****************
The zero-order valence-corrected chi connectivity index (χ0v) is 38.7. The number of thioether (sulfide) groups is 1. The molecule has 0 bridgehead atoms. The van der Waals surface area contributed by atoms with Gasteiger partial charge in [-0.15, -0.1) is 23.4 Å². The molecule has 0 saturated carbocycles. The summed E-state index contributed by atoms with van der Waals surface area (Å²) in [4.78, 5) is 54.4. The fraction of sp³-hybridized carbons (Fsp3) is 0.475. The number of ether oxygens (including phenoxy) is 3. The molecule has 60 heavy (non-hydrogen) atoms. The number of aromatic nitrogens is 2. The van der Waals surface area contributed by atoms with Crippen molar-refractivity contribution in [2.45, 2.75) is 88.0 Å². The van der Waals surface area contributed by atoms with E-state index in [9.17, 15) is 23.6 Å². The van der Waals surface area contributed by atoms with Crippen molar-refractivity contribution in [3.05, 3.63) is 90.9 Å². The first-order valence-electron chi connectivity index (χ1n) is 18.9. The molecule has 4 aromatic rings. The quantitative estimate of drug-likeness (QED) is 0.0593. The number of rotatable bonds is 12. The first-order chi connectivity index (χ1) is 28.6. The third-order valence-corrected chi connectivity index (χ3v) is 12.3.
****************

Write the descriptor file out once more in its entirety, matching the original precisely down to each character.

The zero-order valence-corrected chi connectivity index (χ0v) is 38.7. The number of thioether (sulfide) groups is 1. The molecule has 0 bridgehead atoms. The van der Waals surface area contributed by atoms with Gasteiger partial charge in [-0.15, -0.1) is 23.4 Å². The molecule has 0 saturated carbocycles. The summed E-state index contributed by atoms with van der Waals surface area (Å²) in [4.78, 5) is 54.4. The fraction of sp³-hybridized carbons (Fsp3) is 0.475. The number of ether oxygens (including phenoxy) is 3. The molecule has 60 heavy (non-hydrogen) atoms. The number of aromatic nitrogens is 2. The van der Waals surface area contributed by atoms with Crippen molar-refractivity contribution in [2.45, 2.75) is 88.0 Å². The van der Waals surface area contributed by atoms with E-state index in [9.17, 15) is 23.6 Å². The van der Waals surface area contributed by atoms with Crippen molar-refractivity contribution in [3.05, 3.63) is 90.9 Å². The first-order valence-electron chi connectivity index (χ1n) is 18.9. The molecule has 4 aromatic rings. The quantitative estimate of drug-likeness (QED) is 0.0593. The number of rotatable bonds is 12. The first-order chi connectivity index (χ1) is 28.6. The third-order valence-corrected chi connectivity index (χ3v) is 12.3.